These include comprehensive global-warming and auto emissions legislation; universal health care; a permanent fix to the alternative minimum tax, which has begun to encroach on the middle class; and long-term solvency for the Social Security retirement program.

Some bipartisanship may be possible. After a congressional session laden with corruption scandals, Pelosi and Boehner are working jointly on one possibility: creating an outside panel to enforce ethics rules.

Republicans also have said they might join Democrats to pass a minimum wage hike if they can win incentives for business, such as tax benefits for restaurant owners.

They also say they share Democrats' stated goal of stopping deficit spending.

That goal will be put to the test soon. Democrats have indicated that they plan to deal with Republicans' unfinished appropriations bills from 2006 by extending federal-program spending at the lowest existing levels. They'll also get a big-ticket request soon for emergency war funds. And they'll be tempted by lawmakers' desires to set aside money for pet projects in next year's appropriations bills.

Bush recently highlighted immigration, Social Security and alternative energy as three areas in which he and Democrats might find common ground.

"It is that common ground that I'm confident we can get," the president said Dec. 20 at a news conference. "We can make positive progress without either of us compromising principle."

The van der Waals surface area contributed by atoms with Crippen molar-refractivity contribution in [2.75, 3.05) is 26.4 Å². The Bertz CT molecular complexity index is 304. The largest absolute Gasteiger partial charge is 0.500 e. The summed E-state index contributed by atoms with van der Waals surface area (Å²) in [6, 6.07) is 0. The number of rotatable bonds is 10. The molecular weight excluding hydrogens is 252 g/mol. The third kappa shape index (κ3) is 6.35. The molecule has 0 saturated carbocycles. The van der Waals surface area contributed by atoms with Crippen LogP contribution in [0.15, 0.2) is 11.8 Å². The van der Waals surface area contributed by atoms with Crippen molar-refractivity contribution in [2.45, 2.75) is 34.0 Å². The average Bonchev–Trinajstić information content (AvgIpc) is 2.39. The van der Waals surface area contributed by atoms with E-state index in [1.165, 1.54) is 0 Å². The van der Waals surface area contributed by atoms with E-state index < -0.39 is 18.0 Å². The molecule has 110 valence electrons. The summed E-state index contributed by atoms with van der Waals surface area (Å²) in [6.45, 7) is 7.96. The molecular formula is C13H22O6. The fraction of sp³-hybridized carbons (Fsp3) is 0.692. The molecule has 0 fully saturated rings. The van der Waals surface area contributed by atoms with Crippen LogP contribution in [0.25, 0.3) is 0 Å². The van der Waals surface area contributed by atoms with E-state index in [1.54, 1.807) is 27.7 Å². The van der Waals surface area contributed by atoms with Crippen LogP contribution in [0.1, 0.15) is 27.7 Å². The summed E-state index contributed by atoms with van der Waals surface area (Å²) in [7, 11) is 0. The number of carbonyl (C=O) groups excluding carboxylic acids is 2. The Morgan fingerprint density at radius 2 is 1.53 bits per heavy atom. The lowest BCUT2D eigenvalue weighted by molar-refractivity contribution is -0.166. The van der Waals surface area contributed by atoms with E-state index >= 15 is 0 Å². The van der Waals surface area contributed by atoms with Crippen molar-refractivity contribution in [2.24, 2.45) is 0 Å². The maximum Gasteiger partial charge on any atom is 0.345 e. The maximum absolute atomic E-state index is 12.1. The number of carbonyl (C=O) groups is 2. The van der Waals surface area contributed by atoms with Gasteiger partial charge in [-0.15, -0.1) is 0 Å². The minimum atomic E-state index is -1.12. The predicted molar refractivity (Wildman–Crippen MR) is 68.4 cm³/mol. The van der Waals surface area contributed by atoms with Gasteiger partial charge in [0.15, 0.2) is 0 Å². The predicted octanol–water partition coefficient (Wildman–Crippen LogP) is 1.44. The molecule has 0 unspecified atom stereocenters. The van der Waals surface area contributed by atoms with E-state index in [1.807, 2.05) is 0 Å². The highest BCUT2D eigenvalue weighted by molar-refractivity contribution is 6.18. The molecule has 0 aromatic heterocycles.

But there are more areas in which Bush and the Democrats won't agree. That's especially true in the area of oversight.

Pelosi, Senate Majority Leader-elect Harry Reid, D-Nev., and incoming committee heads are planning several investigations into the administration and its relationships with companies that the federal government hired or regulated.

The most attention is expected to fall on the management of the Iraq war and contracts with Halliburton and other service providers.

Hearings also may focus on energy companies and gas prices, prescription-drug companies, nutritional supplement manufacturers, telephone companies and domestic spying, and the Environmental Protection Agency's regulatory practices.

"The Democrats are going to try to find a balance between appearing tough and at the same time not appearing reckless," said Julian Zelizer, a congressional historian at Boston University. "They have the memories of when the Republicans controlled Congress in the late 1990s, when they impeached the president and were besieged by investigations."

Pelosi has said that impeaching Bush over the war is off the table.

As for how Republicans will work with Democrats, Zelizer said that outside of a few areas of agreement, "they're going to do what they can to stifle them. They're going to think of 2008, to do everything to bring down what seems to be a very thin majority. There's enough of a thought that they can take back Congress that they don't have an incentive to play nice.

"If there's bipartisanship, it won't be because there's any spirit of bipartisanship. Both sides need something for 2008. And if Bush comes away in 2008 without much on his record other than this war as it is, he has a sense this is his legacy. That's the reason you might find a couple areas of bipartisan agreement—for pure crass electoral reasons."

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(c) 2006, McClatchy-Tribune Information Services.